Objective To examine the costs of road traffic injuries (RTIs) in Vietnam and factors associated with increased costs.
Method RTI data were collected in a prospective cohort study on the impact of injuries in Vietnam. Participants were persons admitted to the Thai Binh General Hospital because of RTI. All costs incurred by participants and their family members during hospitalisation were collected, including direct medical costs, direct non-medical costs and indirect costs. Generalised linear models were employed to examine predictors of increased costs including demographic and injury context characteristics.
Results Each RTI hospitalisation costs the patient and family on average US$363 or 6 months of average salary. Income, injury severity, principal region of injury and length of hospital stay were statistically significant predictors of increased costs; age, gender, occupation and road user group were not. After controlling for injury characteristics and income, participants with principal injuries to the lower extremities had a cost 1.28 (95% CI 1.07 to 1.54) times higher than those with principal injuries to the face. Analyses of motorcycle-related RTIs with principal injury to the head also showed increased costs among those without a helmet (1.41 times higher, 95% CI 1.17 to 1.71).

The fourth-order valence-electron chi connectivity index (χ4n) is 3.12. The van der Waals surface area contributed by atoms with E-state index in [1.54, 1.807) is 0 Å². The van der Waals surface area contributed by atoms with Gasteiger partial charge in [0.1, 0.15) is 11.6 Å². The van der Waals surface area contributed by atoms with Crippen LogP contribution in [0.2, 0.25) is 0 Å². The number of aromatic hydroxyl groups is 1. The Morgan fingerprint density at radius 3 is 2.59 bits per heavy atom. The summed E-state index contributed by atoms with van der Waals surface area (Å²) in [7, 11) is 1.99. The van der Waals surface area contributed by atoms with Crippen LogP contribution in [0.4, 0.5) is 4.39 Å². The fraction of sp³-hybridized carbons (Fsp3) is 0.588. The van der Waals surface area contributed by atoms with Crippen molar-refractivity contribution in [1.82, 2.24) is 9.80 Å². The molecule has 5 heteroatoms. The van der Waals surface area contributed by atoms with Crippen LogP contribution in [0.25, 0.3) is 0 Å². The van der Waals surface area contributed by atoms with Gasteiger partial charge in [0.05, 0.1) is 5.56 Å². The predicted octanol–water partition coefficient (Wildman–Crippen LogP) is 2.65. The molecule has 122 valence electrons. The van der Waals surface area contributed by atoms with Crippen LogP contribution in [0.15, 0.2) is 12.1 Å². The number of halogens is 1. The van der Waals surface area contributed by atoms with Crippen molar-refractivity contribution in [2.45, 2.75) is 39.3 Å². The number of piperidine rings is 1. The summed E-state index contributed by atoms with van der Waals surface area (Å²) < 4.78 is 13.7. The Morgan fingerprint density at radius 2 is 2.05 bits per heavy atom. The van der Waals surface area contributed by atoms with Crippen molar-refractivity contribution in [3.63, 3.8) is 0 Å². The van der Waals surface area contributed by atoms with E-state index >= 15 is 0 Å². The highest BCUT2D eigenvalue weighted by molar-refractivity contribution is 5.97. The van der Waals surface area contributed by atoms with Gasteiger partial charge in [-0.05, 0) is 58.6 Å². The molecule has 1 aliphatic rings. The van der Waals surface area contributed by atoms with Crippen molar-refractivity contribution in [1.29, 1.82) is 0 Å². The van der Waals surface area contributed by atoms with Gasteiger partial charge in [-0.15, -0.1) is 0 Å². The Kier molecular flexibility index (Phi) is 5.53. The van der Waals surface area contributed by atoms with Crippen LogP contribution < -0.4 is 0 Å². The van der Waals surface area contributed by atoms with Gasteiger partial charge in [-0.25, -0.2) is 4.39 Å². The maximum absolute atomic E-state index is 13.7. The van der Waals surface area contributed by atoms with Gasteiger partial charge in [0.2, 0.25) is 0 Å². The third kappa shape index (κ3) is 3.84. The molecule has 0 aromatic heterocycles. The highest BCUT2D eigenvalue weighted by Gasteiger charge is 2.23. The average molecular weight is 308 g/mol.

Conclusions RTIs can cause a substantial economic burden to the patient and family. During hospitalisation on average, an RTI would cost approximately 6 months of salary. In addition to interventions to decrease the risk of RTIs, those reducing the severity, such as wearing a motorcycle helmet, should be enforced to minimise the economic and health consequences of injury.
- Road traffic injuries
- cost of injuries
- economic burden
- cost of hospitalisation
- outcome of injury
- health disparities
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Funding The study was funded by Atlantic Philanthropies, and HN was supported on an international student scholarship by the University of Sydney. RQI and SJ were funded by the National Health and Medical Research Council of Australia. ALCM was funded in part by an unrestricted educational Fellowship from Merck Inc in 2011. CP was funded in part by Atlantic Philanthropies.
Competing interests None.
Patient consent Obtained.
Ethics approval Ethics approval was provided by the Human Ethics Committee in University of Sydney, Australia, and the Hanoi School of Public Health Ethics Committee in Vietnam.
Provenance and peer review Not commissioned; externally peer reviewed.
Data sharing statement Data used in this study are a component of a larger cohort study which includes hospitalisation and 1-year follow-up data on costs and quality of life of participants. Further analyses and publications will be developed by authors.